Is the new farm trade regime fueling food inflation? -Sayantan Bera

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published Published on Sep 8, 2020   modified Modified on Sep 10, 2020

Trade moving outside regulated markets could lead to speculation and volatile prices, warn experts

NEW DELHI: After the Centre enacted a new set of laws freeing internal trade in farm produce, crop arrivals in regulated wholesale markets have witnessed a sharp decline. However, off-market transactions between farmers and traders which are going unrecorded could be fueling food inflation as traders engage in speculation and hoarding, experts said.

An analysis of numbers from wholesale regulated markets shows that in August, arrivals of most crops, from oilseeds, cereals and pulses to fruits and vegetables fell sharply year-on-year. In case of arhar, a variety of pulse, the fall in crop arrivals was a steep 53% while for chana arrivals fell by 23%. Among the most widely used perishables, arrival of potato fell by a steep 61% followed by onion (-58%) and tomato (-30%). Even arrivals of wheat and paddy fell by a staggering 54% and 31%, respectively.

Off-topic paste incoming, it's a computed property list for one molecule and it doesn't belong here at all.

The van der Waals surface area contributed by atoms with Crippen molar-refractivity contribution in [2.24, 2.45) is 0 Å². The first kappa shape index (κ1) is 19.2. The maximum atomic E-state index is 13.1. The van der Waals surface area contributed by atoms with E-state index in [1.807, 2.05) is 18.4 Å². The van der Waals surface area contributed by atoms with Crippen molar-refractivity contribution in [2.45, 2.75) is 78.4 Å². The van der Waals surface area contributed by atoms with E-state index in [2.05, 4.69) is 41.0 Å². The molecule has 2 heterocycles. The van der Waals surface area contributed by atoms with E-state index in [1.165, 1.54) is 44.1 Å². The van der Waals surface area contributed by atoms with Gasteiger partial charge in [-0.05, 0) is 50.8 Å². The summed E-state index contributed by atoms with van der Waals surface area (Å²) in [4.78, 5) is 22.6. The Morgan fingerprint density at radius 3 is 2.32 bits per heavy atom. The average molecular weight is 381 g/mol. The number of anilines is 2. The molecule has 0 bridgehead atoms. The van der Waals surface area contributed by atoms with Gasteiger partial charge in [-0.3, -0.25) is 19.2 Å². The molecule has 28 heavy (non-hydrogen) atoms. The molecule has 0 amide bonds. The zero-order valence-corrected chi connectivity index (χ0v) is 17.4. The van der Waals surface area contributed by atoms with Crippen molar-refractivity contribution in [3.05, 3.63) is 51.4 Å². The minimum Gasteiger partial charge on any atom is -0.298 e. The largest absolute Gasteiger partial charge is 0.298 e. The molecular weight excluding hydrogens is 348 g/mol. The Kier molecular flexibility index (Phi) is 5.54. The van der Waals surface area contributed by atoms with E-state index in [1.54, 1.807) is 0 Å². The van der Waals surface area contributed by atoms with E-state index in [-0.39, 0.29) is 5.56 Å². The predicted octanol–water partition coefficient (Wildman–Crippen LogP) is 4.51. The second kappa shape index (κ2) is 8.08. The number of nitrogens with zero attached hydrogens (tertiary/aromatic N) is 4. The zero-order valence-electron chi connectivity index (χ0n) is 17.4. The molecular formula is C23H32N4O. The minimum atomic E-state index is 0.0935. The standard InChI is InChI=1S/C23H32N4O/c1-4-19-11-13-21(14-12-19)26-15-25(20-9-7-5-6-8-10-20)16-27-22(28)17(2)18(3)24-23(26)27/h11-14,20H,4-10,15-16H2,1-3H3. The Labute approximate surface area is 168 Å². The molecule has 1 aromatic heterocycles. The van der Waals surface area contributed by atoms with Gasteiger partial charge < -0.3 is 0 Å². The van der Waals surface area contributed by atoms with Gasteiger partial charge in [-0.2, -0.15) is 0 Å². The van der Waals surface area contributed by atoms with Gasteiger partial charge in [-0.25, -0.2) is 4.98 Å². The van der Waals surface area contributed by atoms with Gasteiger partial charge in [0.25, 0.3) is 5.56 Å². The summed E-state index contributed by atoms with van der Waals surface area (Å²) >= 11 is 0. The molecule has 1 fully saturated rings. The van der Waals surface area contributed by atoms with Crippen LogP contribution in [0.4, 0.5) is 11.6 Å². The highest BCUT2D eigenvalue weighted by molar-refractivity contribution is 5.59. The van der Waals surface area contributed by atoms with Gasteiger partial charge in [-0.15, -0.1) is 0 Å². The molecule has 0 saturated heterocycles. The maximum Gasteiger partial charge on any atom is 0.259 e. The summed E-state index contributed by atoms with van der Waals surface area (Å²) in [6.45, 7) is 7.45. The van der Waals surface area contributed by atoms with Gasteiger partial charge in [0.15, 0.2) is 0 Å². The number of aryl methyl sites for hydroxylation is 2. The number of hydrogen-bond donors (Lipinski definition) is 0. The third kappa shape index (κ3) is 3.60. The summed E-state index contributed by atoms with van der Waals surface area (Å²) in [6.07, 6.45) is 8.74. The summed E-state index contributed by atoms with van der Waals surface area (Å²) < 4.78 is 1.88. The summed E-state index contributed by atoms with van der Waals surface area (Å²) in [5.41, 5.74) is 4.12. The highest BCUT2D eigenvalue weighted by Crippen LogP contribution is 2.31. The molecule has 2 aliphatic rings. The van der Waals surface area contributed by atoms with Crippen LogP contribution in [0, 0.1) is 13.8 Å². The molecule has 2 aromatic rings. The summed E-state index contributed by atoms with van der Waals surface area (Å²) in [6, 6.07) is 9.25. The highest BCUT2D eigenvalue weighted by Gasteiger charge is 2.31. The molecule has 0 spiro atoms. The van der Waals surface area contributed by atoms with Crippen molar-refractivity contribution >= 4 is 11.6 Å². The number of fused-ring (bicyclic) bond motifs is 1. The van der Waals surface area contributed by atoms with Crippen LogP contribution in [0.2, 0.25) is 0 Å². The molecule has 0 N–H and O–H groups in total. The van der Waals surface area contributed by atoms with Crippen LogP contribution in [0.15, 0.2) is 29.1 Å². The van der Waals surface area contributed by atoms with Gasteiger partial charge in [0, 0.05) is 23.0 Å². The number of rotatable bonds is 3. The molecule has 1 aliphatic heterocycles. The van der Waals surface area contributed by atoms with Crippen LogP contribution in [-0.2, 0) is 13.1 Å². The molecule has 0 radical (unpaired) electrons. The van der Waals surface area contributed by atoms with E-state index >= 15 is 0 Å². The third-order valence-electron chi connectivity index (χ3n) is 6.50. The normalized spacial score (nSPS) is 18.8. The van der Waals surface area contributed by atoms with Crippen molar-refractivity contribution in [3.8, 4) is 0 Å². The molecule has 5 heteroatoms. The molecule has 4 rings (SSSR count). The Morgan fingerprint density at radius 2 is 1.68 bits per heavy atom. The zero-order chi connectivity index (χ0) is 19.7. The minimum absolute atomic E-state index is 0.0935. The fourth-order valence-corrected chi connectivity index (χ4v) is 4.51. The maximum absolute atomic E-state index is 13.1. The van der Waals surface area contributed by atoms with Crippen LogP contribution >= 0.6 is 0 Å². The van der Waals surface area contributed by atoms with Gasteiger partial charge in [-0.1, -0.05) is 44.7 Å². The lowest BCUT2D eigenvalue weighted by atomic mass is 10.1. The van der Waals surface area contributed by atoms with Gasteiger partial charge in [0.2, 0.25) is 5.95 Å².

The sharp fall in crop arrivals was expected since trade inside regulated wholesale markets or agriculture produce market committees (APMCs) attract 2-5% taxes levied by states. In June, the Centre brought in a new set of ordinances which allowed tax-free trade outside mandis and free movement of produce across states. It also amended the Essential Commodities Act and removed stock limits on traders.

Please click here to read more., 8 September, 2020,

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